5 Reasons Alcohol and Plastic Surgery Don’t Mix

K. Mathews on 20 Jan 2015 at 10:00am


Alcohol and Surgery Don't Mix

You may be tempted to toast a successful plastic surgery by knocking one back at a happy hour, but most doctors wouldn’t recommend it. If you're fresh off the heels of a cosmetic procedure, here are 5 reasons you shouldn’t chase your treatment with alcohol:

1. Alcohol increases swelling

After undergoing a plastic surgery procedure, you want your body to be at its desired size as soon as possible. However, drinking alcohol dilates your blood vessels, causing your body to swell. Alcohol is also dehydrating, which results in your body trying to hold onto its precious water as much as possible. (Yep, that's what accounts for that oh-so-lovely bloating you feel after a wild night with your friends.) Your nose is especially susceptible to alcohol-related swelling following rhinoplasty, so you’ll have to make a choice between your appearance and your buzz.

2. Alcohol boosts bleeding

All invasive surgeries require a recovery period, and alcohol only tends to impede this process. Alcohol thins the blood, putting post-op patients at greater risk for bleeding and prolonged recovery.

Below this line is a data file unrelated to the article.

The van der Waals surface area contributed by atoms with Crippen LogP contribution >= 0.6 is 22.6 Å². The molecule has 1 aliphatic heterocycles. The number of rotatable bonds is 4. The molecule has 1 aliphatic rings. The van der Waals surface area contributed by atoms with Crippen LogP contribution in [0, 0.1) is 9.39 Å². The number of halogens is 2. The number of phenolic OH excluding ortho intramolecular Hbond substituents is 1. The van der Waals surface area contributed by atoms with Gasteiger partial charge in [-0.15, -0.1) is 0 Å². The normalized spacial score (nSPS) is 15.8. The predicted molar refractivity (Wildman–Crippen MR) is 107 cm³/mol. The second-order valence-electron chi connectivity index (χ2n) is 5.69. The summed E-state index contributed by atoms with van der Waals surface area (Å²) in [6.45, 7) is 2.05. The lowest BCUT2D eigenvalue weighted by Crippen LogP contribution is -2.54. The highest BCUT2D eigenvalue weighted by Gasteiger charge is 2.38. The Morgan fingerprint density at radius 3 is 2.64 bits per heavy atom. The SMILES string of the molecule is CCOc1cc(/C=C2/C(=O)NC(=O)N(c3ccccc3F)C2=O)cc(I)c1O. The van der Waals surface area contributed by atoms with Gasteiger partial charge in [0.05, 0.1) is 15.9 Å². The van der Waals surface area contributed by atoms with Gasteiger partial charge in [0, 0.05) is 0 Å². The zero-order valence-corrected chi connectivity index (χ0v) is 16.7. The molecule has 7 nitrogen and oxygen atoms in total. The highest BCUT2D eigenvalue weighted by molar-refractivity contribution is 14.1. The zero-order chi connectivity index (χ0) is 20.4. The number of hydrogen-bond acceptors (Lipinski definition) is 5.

3. Alcohol leaves you susceptible to pain

While many turn to booze to cope with emotional pain, it doesn’t work the same with the physical pain following cosmetic surgery. According to Memphis plastic surgeon Dr. Peter Aldea, frequent drinkers “may find that pain medications don't work as well and don't last as long as they would otherwise.”

4. Alcohol may make your medications dangerous

More than alcohol just dulling a medication’s effects, Scottsdale plastic surgeon Dr. Steven Turkelaub warns that booze “can interact with certain medications in ways that can be detrimental and even dangerous.” Side effects to mixing alcohol with medication include nausea, vomiting, headaches, drowsiness, fainting, and loss of coordination. It can also put you at risk for internal bleeding, heart problems, and difficulty breathing. Prioritize the prescription bottle over the wine bottle.

5. Alcohol dries out your skin

What’s the use in having surgery to improve your confidence only to be marred with unattractive skin? Alcohol interferes with the hormone that regulates how much urine you produce. For each shot of alcohol you consume, your kidneys create about four more ounces of urine than your body normally would. This causes your body to flush more water, which in turn leads to dehydration and drier skin. (And no, drinking that much extra in water doesn't counteract the effects. Sorry, that's just science for ya.) For optimal results, many doctors recommend abstaining from alcohol for at least two weeks leading up to and following surgery, though this time-frame varies depending on the procedure.


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